This image of Amara combines TRMM satellite rainfall data and clouds from Japan's METEO-7 satellite on Dec. 19. Heaviest rain was southeast of the center at 1.6 inches per hour.
NASA's Tropical Rainfall Measuring Mission or TRMM satellite can measure rainfall rates from space, and that's what it has been doing over Tropical Cyclone Amara since it was born. On Dec. 16, at 2043 UTC/3:43 p.m. EST TRMM data showed scattered bands of moderate to heavy rain falling at a rate of over 76.9 mm/3 inches per hour spiraling into Amara's center. Cloud tops reached 13 km/8 miles high near the center and eastern side.
On Dec. 19 at 0441 UTC, the Naval Research Laboratory in Washington, D.C. combined TRMM satellite rainfall data with a visible image of Amara's clouds from Japan's METEO-7 satellite to provide a complete picture of the storm. The image revealed that the heaviest rain was falling southeast of the center at 1.6 inches/40 mm per hour.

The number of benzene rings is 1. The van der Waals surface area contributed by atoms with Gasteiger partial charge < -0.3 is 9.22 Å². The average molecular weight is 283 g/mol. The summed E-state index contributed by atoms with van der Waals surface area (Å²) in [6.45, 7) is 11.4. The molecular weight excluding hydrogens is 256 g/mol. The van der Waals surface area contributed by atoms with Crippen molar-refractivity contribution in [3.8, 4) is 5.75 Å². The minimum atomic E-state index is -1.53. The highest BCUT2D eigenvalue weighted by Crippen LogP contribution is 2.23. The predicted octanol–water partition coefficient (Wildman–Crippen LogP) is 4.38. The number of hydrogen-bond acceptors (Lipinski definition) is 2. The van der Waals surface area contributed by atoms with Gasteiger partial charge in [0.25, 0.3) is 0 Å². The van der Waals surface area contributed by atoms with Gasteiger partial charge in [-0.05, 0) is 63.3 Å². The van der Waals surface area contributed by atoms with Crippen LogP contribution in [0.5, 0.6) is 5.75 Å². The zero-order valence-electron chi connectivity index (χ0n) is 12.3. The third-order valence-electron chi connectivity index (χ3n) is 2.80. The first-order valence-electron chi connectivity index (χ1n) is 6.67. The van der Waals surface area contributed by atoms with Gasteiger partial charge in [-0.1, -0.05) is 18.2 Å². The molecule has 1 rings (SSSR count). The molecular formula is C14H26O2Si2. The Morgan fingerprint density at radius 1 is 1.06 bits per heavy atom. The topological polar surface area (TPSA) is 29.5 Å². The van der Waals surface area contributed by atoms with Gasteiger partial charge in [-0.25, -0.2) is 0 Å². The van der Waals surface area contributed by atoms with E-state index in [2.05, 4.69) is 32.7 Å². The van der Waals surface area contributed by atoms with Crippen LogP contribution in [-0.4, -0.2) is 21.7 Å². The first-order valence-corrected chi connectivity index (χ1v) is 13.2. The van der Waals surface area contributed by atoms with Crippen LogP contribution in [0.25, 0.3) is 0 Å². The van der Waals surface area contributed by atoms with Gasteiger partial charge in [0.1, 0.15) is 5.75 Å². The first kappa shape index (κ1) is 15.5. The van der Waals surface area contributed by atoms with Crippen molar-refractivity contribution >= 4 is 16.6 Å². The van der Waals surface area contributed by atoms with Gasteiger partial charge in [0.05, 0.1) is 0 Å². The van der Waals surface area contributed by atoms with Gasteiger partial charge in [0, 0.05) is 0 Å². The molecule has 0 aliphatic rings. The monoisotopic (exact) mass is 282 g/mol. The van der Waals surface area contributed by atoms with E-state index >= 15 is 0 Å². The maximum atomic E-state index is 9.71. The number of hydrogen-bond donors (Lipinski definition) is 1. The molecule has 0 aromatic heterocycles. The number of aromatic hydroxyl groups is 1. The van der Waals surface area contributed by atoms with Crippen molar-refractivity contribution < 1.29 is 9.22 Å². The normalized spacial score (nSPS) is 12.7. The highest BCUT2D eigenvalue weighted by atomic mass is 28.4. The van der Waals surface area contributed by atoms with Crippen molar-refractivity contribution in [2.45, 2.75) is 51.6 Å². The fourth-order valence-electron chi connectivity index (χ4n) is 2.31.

Amara was moving to the west-southwest at 9 knots and over the next several days is expected to take a more southern route. Occasional showers from Tropical Cyclone Amara are likely on Dec. 20 at night (local time) and will become more frequent, according to the MMS. MMS warns that sustained winds can be expected between 18.6 to 24.8 mph / 30 to 40 kph with gusts to 68.3 mph/75 kph. Amara is also expected to generate rough seas and ocean swells. Maximum significant wave heights can reach 9.1 meters/30 feet.
Amara was moving to the west-southwestward at 9 knots/10.3 mph/16.6 kph. The Joint Typhoon Warning Center expects Amara to continue moving slowly west-southwestward while it remains in a weak steering environment, moving between two deep layer subtropical ridges (elongated areas of high pressure).
Rob Gutro | EurekAlert!
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